Gero-Punk Anagnorisis: From Denial to Embodiment

(*anagnorisis: a new development in a story.)

street art JO

A guest gero-punk essay

by an author who asks to remain anonymous

I married young. Before I really had a sense of myself, I fell in love and married a wonderfully loving man. Having been raised in a chaotic home, perhaps I felt being married was the most “normal” thing I could do. It was a passionate whirlwind of a romance. Those were my early twenties. And despite my naïveté and typical impulsivity, that I wanted a life with him was one of the few things I knew for certain.

Dating in college was fun, but I never felt content. Maybe it was my own judgmental particularities or the rush to scrutinize, but I would always find a reason to break up. I believed I was going through the motions of discerning what sort of man I wanted and the only optimal life I had ever pictured. I never gave my heterosexuality a second thought. It was that attractive path of least resistance that quelled my insecurities and placated my need for acceptance. It felt right to me as I wandered towards its bright, beckoning light.

My best friend and I would spend most of our free time together. I often preferred her company over the pressures of boyfriends. With them I had to be “on.” It was draining. Often times, she would show up at my dorm at midnight for a round of cards. We would drive to the top of the hills over-looking the city to drink wine coolers and listen to music. We talked for hours, often until sunrise. She and I were connected by a sense of not fitting in with the mainstream culture of our conservative college town. I hold that time dearly because she left my life after I was married. I was deeply hurt and so I did my best not to allow that vulnerability again anytime soon.

As newly weds, my husband and I traveled and explored. It was an adventure. We got our first place and furnished it with as many used things as we could find. Then a baby came. Parenthood took us by surprise, but we felt all the more committed to making our young marriage work. And we did. If anything defined us, now it was parenting. As much as we tried to reinforce our relationship, life had grown beyond our capacity. Like a wave, it swept us under.

I didn’t understand the attractions and fascinations. Sometimes she would turn up in the form of an acquaintance. Other times, she was the person in line next to me. I compulsively intellectualized my way out of anything deeper than a shrug. My husband would ask me why I never initiated love-making. I only knew that I was exhausted from a day of work and the needs of the household. But when we were intimate, my mind often made its way to female shapes and forms.

Life moved on: five years, then ten years, and another child. Days were filled with play dates, homework, bath time and endless routine. I was intertwined in our children’s lives. I loved being a mother. They began where I ended and back again. Our kids grew quickly and soon they begin to leave for college. The whirlwind was slowing down, as if our short time alone had been interrupted by twenty-plus years.

Mid-life began a momentum. With curiosity, I listened to those gentle places I had kept silent and had feared for so long. Vulnerability no longer existed as my lifelong enemy – the mote of emotional safety I had created. Gradually my armor faded away as I unearthed an awareness and let it permeate my consciousness. My senses were finely tuned, as if I were seeing the blue sky for the first time or feeling summer’s warmth. Sensuality manifested itself in dreams of women. Intellectually, I believed they represented my own feminine awakening. On a more visceral, truthful level, I knew an uncharted intimacy with life still awaited me.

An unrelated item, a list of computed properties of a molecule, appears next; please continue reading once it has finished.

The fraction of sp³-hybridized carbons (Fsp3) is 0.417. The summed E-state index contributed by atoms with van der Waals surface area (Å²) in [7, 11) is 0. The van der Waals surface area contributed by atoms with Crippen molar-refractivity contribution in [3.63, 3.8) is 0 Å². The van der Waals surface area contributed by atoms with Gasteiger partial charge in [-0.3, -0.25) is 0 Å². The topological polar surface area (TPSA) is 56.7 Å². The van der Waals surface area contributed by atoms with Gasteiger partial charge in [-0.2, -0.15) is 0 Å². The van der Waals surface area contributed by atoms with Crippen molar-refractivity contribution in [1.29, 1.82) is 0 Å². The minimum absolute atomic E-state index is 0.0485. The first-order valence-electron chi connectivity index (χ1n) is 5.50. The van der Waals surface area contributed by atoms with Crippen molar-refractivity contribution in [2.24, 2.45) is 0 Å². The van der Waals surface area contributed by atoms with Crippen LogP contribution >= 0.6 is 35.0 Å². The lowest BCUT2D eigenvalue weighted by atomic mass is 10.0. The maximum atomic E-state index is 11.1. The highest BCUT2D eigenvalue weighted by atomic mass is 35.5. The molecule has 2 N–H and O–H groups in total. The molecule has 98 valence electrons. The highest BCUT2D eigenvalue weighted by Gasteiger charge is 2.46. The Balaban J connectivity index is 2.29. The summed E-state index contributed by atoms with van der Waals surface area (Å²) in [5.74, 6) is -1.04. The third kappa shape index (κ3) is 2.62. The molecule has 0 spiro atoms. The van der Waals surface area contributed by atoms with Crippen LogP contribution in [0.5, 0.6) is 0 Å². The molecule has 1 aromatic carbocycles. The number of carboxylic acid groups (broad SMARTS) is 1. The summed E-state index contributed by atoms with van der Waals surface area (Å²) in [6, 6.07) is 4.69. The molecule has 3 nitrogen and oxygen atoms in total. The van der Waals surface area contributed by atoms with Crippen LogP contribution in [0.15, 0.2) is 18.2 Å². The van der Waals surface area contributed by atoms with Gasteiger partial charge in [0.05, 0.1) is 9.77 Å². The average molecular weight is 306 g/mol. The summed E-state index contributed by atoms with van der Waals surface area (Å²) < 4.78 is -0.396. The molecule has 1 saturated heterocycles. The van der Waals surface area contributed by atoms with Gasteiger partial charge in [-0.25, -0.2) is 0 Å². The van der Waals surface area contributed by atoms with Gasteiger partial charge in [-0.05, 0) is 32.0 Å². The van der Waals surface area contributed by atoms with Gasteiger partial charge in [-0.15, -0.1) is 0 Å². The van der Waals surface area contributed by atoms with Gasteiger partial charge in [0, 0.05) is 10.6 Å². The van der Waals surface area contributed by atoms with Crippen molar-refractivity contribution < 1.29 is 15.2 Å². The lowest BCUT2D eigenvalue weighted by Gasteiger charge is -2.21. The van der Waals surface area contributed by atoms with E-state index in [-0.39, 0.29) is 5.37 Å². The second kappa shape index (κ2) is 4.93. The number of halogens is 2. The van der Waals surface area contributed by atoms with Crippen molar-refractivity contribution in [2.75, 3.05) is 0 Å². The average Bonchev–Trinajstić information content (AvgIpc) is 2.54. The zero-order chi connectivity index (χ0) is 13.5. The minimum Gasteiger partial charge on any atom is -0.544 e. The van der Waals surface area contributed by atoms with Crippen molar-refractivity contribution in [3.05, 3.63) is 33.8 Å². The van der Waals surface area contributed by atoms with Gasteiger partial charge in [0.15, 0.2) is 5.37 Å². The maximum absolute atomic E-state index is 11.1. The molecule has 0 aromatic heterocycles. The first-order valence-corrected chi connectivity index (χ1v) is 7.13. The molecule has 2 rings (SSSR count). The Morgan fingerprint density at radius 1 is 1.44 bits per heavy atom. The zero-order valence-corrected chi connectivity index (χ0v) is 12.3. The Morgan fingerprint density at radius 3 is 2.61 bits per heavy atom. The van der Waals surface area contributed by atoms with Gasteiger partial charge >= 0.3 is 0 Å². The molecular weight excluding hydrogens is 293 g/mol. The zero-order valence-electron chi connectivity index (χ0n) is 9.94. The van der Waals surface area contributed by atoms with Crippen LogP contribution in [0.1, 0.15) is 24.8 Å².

Beneath the responsibilities and devotions to our family life, a dormant loneliness had taken root. Emerging, however, was an inkling of possibility within myself that begged for truth and authenticity. My thoughts would sometimes melt into daydreams. I imagined the breathless intensity of touching a woman, absorbing the scent of her skin. I awakened to my sexuality. I wasn’t the “sort of bisexual” I had once safely labeled myself. In time, I came to accept what had always been a part of me. Early school-girl crushes and electrifying attractions did have meaning. It was a place of being that felt like home.

Outside of motherhood, I embody a wholeness I have never imagined.

My husband understands that the essence of our years together cannot be defined by rejection or resentment. We have settled into a new clarity; dots have been connected. Now we face the unavoidable grieving of a fundamental change in our two-decade’s long relationship.

Love motivates the desire for each of us to find happiness down new paths.

In partnership, we’ll walk through the heartache.

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Gero-punk metalogue: Lightning filled her room

gramma and meI hadn’t seen my beloved Gramma Jewell since 2010. Far too long, perhaps the longest in my entire life I’d ever gone in between visits with her, but for various reasons I still don’t fully understand, in recent years my relationship with my Gramma had been drastically curtailed. But now, because of some unanticipated and odd combination of good fortune, courage, and audacity, I was going to get to see my Gramma! So this past weekend, off I went with my mom on a quick trip to Spokane, Washington, where my Gramma — who turned 92 in May — lives in an assisted living facility.



We find my Gramma in her room at the assisted living facility. She is sitting in a wheelchair reading a book.

Jenny: Hi, Gramma, it is me, your granddaughter Jenny!

Gramma: Oh, Jenny! Hello, dear! (We hug and kiss.)


Gramma: You are Jenny?

Jenny: Yup!

Gramma: Have you started college yet?

Jenny: My daughter Isobel just started college a couple of weeks ago!

Gramma: Oh. Your daughter Isobel…..I can’t believe how much you look like Isobel! You don’t look old enough to have a child in college….how old is Isobel?

Jenny: Isobel is 18. I am 47. That’s old enough!


Gramma: You work at Willamette University?

Jenny: I work at Marylhurst University. Isobel’s dad Jean-David works at Willamette. And a long time ago I was a student at Willamette.